• Describe your leadership style.
  • Tell me of a time when you provided coaching or critical feedback to a team member so they could improve.
  • Imagine the time you have for system testing is cut in half, and you know this at the beginning of the project. How do you lead your team’s work differently?
  • A team member isn’t meeting your expectations. How do you handle this?

Quality assurance and continuous improvement

In our team culture, quality is everyone’s role, and we value the continuous improvement of our process. This tends to be a mix of both hard and soft skills, emphasizing taking action to try something new:

  • What are some quality assurance activities that have been successful for your current team?
  • What should your current team do differently? Why? What have you done about it so far?
  • Tell me about a time when you introduced a change to improve your team’s process.

Test Design

For every position, I include questions to elicit hard skills and experience required for the job.

  • How do you design tests for user stories? How do you ensure traceability to requirements?
  • What do you know about acceptance test driven development?

Test automation

I’m not going to go into audition interviews here, but for test engineers, we request some code examples on the whiteboard. For a Test Lead position, understanding their views on test automation strategy was key.

  • Describe how you decide what tests should be automated and what tests to perform manually.
  • What is the value of test automation?
  • What are some practices to ensure high quality test automation?

Agile mindset

An understanding of agile and Scrum is important to our team.

  • Why agile over waterfall? What value does it provide for our stakeholders?
  • What is a Tester’s role on an agile team? Is it different than on a waterfall team?

Questions I always ask

There are a few questions I ask in every interview—sometimes just to get the ball rolling, and sometimes to close out the process.

  • Tell me about yourself. Why did you choose this position?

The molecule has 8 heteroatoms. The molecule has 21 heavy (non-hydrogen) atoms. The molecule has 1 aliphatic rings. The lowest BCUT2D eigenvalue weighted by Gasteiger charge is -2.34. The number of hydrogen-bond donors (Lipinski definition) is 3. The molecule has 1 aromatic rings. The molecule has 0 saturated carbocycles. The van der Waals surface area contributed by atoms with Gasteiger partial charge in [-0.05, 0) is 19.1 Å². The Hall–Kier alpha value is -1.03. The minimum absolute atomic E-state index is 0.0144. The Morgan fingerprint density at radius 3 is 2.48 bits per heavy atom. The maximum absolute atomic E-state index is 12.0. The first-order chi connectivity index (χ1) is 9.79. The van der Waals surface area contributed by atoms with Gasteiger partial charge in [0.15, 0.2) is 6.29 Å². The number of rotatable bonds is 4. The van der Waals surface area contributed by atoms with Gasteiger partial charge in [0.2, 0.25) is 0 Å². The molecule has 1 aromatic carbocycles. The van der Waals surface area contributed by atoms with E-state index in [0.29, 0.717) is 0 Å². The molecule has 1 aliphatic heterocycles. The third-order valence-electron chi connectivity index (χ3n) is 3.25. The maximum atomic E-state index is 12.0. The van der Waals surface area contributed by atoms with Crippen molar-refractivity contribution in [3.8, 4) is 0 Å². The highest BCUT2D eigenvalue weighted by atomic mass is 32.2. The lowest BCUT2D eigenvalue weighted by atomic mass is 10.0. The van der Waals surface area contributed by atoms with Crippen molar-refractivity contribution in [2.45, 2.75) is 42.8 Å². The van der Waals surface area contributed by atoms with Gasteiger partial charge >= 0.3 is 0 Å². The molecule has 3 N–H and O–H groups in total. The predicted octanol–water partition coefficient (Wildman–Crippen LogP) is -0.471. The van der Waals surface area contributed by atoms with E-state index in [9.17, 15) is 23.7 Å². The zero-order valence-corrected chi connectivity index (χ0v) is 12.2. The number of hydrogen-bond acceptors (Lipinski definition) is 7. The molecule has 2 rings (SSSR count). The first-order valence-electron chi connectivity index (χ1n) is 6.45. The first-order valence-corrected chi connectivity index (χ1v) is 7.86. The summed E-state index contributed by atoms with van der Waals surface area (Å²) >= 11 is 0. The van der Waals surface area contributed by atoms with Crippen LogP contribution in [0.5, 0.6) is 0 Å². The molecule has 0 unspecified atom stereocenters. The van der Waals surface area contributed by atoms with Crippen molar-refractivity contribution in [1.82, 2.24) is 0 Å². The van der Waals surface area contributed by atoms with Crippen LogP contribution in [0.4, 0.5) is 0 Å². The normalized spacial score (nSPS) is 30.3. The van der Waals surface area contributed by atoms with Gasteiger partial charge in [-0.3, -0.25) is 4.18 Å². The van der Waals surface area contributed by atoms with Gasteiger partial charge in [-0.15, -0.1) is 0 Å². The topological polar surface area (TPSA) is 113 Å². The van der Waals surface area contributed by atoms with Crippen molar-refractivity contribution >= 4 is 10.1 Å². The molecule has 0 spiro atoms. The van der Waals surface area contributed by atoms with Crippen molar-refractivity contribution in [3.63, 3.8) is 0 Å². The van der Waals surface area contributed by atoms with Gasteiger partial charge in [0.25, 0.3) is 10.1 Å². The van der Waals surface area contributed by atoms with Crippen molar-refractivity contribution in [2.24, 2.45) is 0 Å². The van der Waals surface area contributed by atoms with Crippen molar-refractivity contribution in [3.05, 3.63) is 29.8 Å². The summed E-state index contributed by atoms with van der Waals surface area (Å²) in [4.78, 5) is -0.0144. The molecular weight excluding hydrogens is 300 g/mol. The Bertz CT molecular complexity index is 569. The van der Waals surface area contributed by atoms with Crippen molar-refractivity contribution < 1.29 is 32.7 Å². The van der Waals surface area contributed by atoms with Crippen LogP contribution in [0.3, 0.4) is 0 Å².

• Tell me about a time that you had to quickly become a subject matter expert for your team.
  • Share some critical feedback you have received recently.
  • Do you have any questions? Was there anything you wish we had covered that you want to share?

Questions I never ask

There are two groups of questions that I never ask—questions with little diagnostic value, and questions that I am legally not allowed to ask.

Questions with little diagnostic value

I think we may have all been asked questions in interviews that have questionable value with regard to understanding how one would perform a specific job. I’m sure there were reasons why those questions were asked, but I really want to trace our questions back to skills that are needed for the position.

  • Sell me this pen.
    I can’t imagine a position where this is relevant. Wait, maybe a pen salesman?
  • What are your top three strengths and weaknesses?
    Every candidate just presents strengths as weaknesses: “I am too dedicated, too driven, or too amazing.” Asking behavioral and team fit questions where the candidate can show their strengths are more useful.
  • If you were a kitchen appliance, what would you be?
    “That guy said he was a blender. They will never fit in here, we only want microwaves and toasters on our team.”
  • What is the best color?
    Obviously the answer is green. End of discussion.

Additionally, we’ve heard about the impossible brainteaser questions that some companies ask. My favorite has always been “How many basketballs can you fit in this room?” A few years ago, there were some articles about why Google decided this might not be the best approach to predict future performance.

Illegal questions

Any questions that can elicit information that could be used to discriminate against a protected class cannot be asked during an interview or included in a hiring decision. These questions also have no value in determining if the candidate has the skills or experience to perform the job. These include questions like:

  • Where are you from?
    Opportunity to discriminate based on national origin.
  • How old are you?
    Opportunity to discriminate based on age.
  • Are you pregnant?
    Do I really need to explain this one?

Its important to educate the interview team as to what questions should be avoided and why—I’ve always found it curious that companies would allow interviewers to have little to no training for something so potentially risky.

Choosing an interview team

I’d once heard that an interview team should be like a good luck bride on her wedding day, and include someone old, someone new, someone borrowed, and someone blue. As in, the interview team should include an experienced team member, a new team member, someone from another team, and someone critical of the candidate.

Generally, I like to include three to four people—team members from other teams, but all in the same role, with at least one person from the team that will include the future hire. I feel this is an engaging activity for associates, and my department uses it for almost every hire, to get as many perspectives as possible.

Before I became a hiring manager, I had never been involved in an interview other than my own. I’ve been amazed at what I’ve learned over the course of hundreds of interviews—what works well and what doesn’t, including what questions get the best responses. I think it can be a powerful tool to help interview candidates for your own team, and should give any associate better preparation for when they will interview for their next position.